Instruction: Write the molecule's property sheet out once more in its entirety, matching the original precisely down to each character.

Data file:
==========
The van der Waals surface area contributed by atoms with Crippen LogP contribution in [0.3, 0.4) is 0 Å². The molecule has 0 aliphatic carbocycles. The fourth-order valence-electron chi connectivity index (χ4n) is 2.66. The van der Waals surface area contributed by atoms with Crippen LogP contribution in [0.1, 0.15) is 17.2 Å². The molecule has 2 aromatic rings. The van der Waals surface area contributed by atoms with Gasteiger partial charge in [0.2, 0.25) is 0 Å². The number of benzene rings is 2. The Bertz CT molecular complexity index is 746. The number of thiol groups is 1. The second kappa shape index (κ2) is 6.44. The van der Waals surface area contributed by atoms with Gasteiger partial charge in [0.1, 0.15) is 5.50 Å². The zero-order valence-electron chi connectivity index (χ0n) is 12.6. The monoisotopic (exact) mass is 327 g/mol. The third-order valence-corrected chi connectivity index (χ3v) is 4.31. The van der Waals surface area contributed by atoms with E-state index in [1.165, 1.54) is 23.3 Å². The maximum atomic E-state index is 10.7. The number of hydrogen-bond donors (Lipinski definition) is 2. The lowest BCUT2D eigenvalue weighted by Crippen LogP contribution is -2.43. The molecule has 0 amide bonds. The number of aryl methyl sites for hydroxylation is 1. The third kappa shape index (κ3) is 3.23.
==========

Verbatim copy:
The van der Waals surface area contributed by atoms with Crippen LogP contribution in [0.3, 0.4) is 0 Å². The molecule has 0 aliphatic carbocycles. The fourth-order valence-electron chi connectivity index (χ4n) is 2.66. The van der Waals surface area contributed by atoms with Crippen LogP contribution in [0.1, 0.15) is 17.2 Å². The molecule has 2 aromatic rings. The van der Waals surface area contributed by atoms with Gasteiger partial charge in [0.2, 0.25) is 0 Å². The number of benzene rings is 2. The Bertz CT molecular complexity index is 746. The number of thiol groups is 1. The second kappa shape index (κ2) is 6.44. The van der Waals surface area contributed by atoms with Gasteiger partial charge in [0.1, 0.15) is 5.50 Å². The zero-order valence-electron chi connectivity index (χ0n) is 12.6. The monoisotopic (exact) mass is 327 g/mol. The third-order valence-corrected chi connectivity index (χ3v) is 4.31. The van der Waals surface area contributed by atoms with E-state index in [1.165, 1.54) is 23.3 Å². The maximum atomic E-state index is 10.7. The number of hydrogen-bond donors (Lipinski definition) is 2. The lowest BCUT2D eigenvalue weighted by Crippen LogP contribution is -2.43. The molecule has 0 amide bonds. The number of aryl methyl sites for hydroxylation is 1. The third kappa shape index (κ3) is 3.23.